Kentucky's state Senate approved a bill Thursday that creates different marriage license forms for gay and straight couples, with one Republican senator saying any form that does not include the words "bride" and "groom" is disrespectful to traditional families.
The primary purpose of the legislation was to remove the names of county clerks from marriage licenses — a response to the controversy involving Rowan County Clerk Kim Davis, who was jailed after refusing to issue licenses to same-sex couples.
But the Republican-controlled Senate amended the bill as a way to show support for traditional marriage.
Democratic former Gov. Steve Beshear changed the marriage license form last summer after same-sex marriages became legal, removing "bride" and "groom" and replacing it with "first party" and "second party." Gov. Matt Bevin said shortly after his election in November — only the second Republican elected governor of Kentucky after 1943 — that he would change the forms, which had drawn objections from Davis and some other clerks, and shortly after taking office, he ordered county clerks’ names stricken from marriage licenses.
"Quite frankly, it's almost disrespectful to the traditional family," said state Sen. John Schickel, R-Union. "That's why, wisely, we decided to have two forms. That has nothing to do with bigotry, nothing to do with discrimination. It has to do with the vast majority of Kentuckians that respect traditional marriage."
Sen. Morgan McGarvey, D-Louisville, tried to amend the bill to create one form, with the option to check "bride," ''groom" or "spouse." He said having one form would be cheaper and more efficient and that it would treat everyone fairly. It failed.
The American Civil Liberties Union of Kentucky, which sued Davis on behalf of four same-sex couples whom she had denied marriage licenses, said in a press release the Senate was "setting a dangerous slippery slope precedent by catering to one specific religious belief and privileging that over others."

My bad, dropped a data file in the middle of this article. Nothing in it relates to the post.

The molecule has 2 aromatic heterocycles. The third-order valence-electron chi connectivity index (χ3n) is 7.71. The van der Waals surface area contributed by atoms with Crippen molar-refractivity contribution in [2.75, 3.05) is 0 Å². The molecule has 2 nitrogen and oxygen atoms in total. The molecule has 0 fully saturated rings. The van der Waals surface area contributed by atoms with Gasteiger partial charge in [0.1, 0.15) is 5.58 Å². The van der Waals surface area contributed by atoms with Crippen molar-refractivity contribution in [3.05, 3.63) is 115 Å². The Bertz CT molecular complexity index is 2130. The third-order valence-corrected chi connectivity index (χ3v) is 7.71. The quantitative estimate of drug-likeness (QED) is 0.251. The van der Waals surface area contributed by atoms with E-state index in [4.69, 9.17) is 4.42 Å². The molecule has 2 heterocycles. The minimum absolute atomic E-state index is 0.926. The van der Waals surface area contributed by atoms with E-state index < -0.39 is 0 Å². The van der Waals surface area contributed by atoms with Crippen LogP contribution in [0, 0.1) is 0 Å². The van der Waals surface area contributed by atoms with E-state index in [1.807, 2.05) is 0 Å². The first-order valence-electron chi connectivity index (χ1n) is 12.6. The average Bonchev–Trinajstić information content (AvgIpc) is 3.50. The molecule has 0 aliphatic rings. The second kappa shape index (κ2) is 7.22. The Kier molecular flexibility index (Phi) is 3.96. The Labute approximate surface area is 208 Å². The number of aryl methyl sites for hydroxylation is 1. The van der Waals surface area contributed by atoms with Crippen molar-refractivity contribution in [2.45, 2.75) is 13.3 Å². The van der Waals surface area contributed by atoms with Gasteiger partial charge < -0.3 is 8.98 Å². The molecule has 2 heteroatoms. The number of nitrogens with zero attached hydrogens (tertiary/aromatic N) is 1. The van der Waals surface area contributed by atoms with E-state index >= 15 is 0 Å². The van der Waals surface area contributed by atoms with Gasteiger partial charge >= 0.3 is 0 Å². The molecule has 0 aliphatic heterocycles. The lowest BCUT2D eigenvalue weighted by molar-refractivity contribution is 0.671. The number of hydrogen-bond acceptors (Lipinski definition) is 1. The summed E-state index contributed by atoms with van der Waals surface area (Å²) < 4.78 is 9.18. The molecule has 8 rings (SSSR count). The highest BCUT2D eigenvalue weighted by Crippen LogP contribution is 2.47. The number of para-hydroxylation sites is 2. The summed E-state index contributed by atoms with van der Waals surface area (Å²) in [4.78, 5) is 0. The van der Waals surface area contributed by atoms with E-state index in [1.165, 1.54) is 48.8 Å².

"Separate forms for gay and lesbian Kentuckians constitute unequal treatment under the law," said Michael Aldridge, the executive director of the ACLU of Kentucky. "Pure and simple, this bill is motivated by the desire to accommodate discrimination against same-sex couples."
Republican Sen. Stephen West, the sponsor of the bill, whose district includes Rowan County, said gay couples could choose to use the from with "bride" and "groom" if they wished.
Two Republicans voted against the bill — Julie Raque Adams of Louisville and Wil Schroder of Wilder — citing their wish to have one form. Other senators, including Gerald Neal, D-Louisville, said creating two marriage licenses would take the state "down a path that has already been paved in this commonwealth that has a tendency to reinforce bigotry … Separate has never been equal."
The bill now heads to the Democratic-controlled House of Representatives; Speaker Greg Stumbo has said the chamber is likely to pass its own version.
Al Jazeera with The Associated Press